A few days ago, we first reported a rumor that was floating around Wall Street desks, and which, according to some, was the "reason" that gold was being kept lower even as sovereign risk was exploding around the globe. The rumor was that Russia was selling its gold holdings:
Rumor Russia selling gold
— zerohedge (@zerohedge) December 15, 2014
This led to Bloomberg speculating, and us rhetorically asking, if "Putin's next step will be to sell gold"
"Russia is at a critical juncture and given the sanctions placed upon them and the rapid decline in oil prices, they may be forced to dip into their gold reserves, if it happens it will push gold lower." That is what, according to some people Bloomberg has quoted, is in the cards.
While some suggest the accumulation was "tradition" it is still nonetheless an impressive aggregation of the barbarous relic:
So given the efforts to build this gold-backing for their nation's currency, do we really expect Putin to now dump his physical: or perhaps more strategically suggest a true gold-backed currency and jawbone the currency that way?
So what is the truth? Well, we won't for sure until the next official report by the Central Bank of Russia hits the IMF database, but in the menatime, SocGen just reported that the selling may have started:
Looking at the correlation between gold and oil prices, the chart above illustrates that both commodities were moving closely in tandem over the July to September period. However, this link was broken in early October when gold embarked upon the new rally on weaker US dollar and some physical support, while oil prices continued to slide. The rally, nonetheless, proved to be short lived, as gold returned to its downtrend after hitting the $1,250 level on 21 October, and continued to move down, along with oil, for the remainder of the month.
Starting from November we have seen gold and oil prices moving in opposite directions again. As we mentioned earlier, oil prices came under significant pressure on concerns about a growing global oil supply glut. On the contrary, gold recovered some of its earlier losses, supported by fresh buying interest in India on the news that the Reserve Bank of India (RBI) was reviewing gold import restrictions that were introduced last year. Towards the end of November, the RBI surprised the markets by announcing the withdrawal of the 80:20 rule, which saw gold imports surging to 150 tonnes that month, according to the latest statistics from the Indian Ministry of Commerce and Industry. In addition, worries over the potential impact of stronger US dollar on the global economy spurred some safe-haven buying.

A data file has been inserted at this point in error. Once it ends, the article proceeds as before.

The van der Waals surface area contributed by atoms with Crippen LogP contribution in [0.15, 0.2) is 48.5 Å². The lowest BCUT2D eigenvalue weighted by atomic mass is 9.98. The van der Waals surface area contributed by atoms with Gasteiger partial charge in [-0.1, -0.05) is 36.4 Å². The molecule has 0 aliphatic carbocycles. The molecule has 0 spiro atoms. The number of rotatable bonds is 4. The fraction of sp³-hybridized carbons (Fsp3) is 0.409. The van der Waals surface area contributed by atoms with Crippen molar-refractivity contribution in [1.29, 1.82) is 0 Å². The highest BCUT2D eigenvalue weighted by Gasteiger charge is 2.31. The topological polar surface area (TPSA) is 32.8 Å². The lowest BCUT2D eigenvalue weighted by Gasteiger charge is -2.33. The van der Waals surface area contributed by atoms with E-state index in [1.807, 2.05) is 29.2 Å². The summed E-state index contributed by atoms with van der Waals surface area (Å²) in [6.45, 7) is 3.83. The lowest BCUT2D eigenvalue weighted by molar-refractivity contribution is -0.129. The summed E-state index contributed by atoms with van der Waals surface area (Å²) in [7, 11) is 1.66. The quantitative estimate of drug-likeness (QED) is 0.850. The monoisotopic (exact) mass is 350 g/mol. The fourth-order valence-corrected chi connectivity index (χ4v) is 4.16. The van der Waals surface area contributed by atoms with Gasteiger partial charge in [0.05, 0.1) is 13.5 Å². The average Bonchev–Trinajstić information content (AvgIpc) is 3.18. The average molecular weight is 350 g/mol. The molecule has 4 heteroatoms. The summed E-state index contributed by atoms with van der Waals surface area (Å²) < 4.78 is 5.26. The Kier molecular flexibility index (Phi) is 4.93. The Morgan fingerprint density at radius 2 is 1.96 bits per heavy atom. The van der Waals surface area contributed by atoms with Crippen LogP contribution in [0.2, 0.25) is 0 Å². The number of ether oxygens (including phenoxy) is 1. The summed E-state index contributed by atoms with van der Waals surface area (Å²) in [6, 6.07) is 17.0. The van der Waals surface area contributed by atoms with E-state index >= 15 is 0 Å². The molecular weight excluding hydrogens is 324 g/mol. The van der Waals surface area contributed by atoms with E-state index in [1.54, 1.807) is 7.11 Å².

It is not surprising that Russia has been tackling its financial problems by selling the gold they have been accumulating. According to the IMF data this year, one of the world's largest oil exporters acquired 115 tonnes in the January to September period, and added another 18.9 tonnes to their reserves in October. Russia has been purchasing the yellow metal at a faster pace this year, taking advantage of lower gold prices and, perhaps, preparing for the possibility of a long-lasting restrained relationship with the West and economic downturn. It appears possible that the Central Bank of Russia has started to sell off some of its gold reserves in December, with some sources reporting that official gold reserves dropped by $4.3 billion in the first week of the month.
Of course, it should be noted that SocGen and its "sources" have a conflict: in an indirect way, none other than SocGen is suddenly very interested in Russia stabilizing its economy because as we wrote before, "Russia Contagion Spreads To European Banks : French SocGen, Austrian Raiffeisen Plummet" which also sent SocGen's default risk higher in recent days. So if all it will take to stabilize the RUB sell off, reduce fears of Russian contagion, and halt the selloff of SocGen stocks is a "source" reporting what may or may not be the case, so be it.
In any event, keep a close eye on the next update of Russian official gold holdings: it may well be the next big story of where gold is headed and, if true, an even more important question will be who is Russia selling its gold to.